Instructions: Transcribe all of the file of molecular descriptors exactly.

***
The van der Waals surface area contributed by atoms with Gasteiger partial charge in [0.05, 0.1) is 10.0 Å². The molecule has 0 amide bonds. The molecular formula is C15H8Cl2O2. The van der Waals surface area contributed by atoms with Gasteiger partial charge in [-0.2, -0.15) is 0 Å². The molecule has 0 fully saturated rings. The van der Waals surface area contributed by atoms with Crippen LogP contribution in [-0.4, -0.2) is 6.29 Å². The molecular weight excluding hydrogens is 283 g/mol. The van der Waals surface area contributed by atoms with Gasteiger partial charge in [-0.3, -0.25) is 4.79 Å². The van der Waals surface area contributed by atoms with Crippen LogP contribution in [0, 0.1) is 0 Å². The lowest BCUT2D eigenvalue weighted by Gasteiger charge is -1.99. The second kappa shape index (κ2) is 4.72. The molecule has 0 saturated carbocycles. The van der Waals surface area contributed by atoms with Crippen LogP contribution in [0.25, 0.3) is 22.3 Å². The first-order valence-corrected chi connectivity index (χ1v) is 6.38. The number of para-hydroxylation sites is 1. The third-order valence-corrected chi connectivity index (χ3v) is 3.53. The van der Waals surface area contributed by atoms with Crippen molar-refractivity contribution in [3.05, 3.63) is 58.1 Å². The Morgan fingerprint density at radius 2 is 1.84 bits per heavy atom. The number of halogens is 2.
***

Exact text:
The van der Waals surface area contributed by atoms with Gasteiger partial charge in [0.05, 0.1) is 10.0 Å². The molecule has 0 amide bonds. The molecular formula is C15H8Cl2O2. The van der Waals surface area contributed by atoms with Gasteiger partial charge in [-0.2, -0.15) is 0 Å². The molecule has 0 fully saturated rings. The van der Waals surface area contributed by atoms with Crippen LogP contribution in [-0.4, -0.2) is 6.29 Å². The molecular weight excluding hydrogens is 283 g/mol. The van der Waals surface area contributed by atoms with Gasteiger partial charge in [-0.3, -0.25) is 4.79 Å². The van der Waals surface area contributed by atoms with Crippen LogP contribution in [0, 0.1) is 0 Å². The lowest BCUT2D eigenvalue weighted by Gasteiger charge is -1.99. The second kappa shape index (κ2) is 4.72. The molecule has 0 saturated carbocycles. The van der Waals surface area contributed by atoms with Crippen LogP contribution in [0.25, 0.3) is 22.3 Å². The first-order valence-corrected chi connectivity index (χ1v) is 6.38. The number of para-hydroxylation sites is 1. The third-order valence-corrected chi connectivity index (χ3v) is 3.53. The van der Waals surface area contributed by atoms with Crippen molar-refractivity contribution in [3.05, 3.63) is 58.1 Å². The Morgan fingerprint density at radius 2 is 1.84 bits per heavy atom. The number of halogens is 2.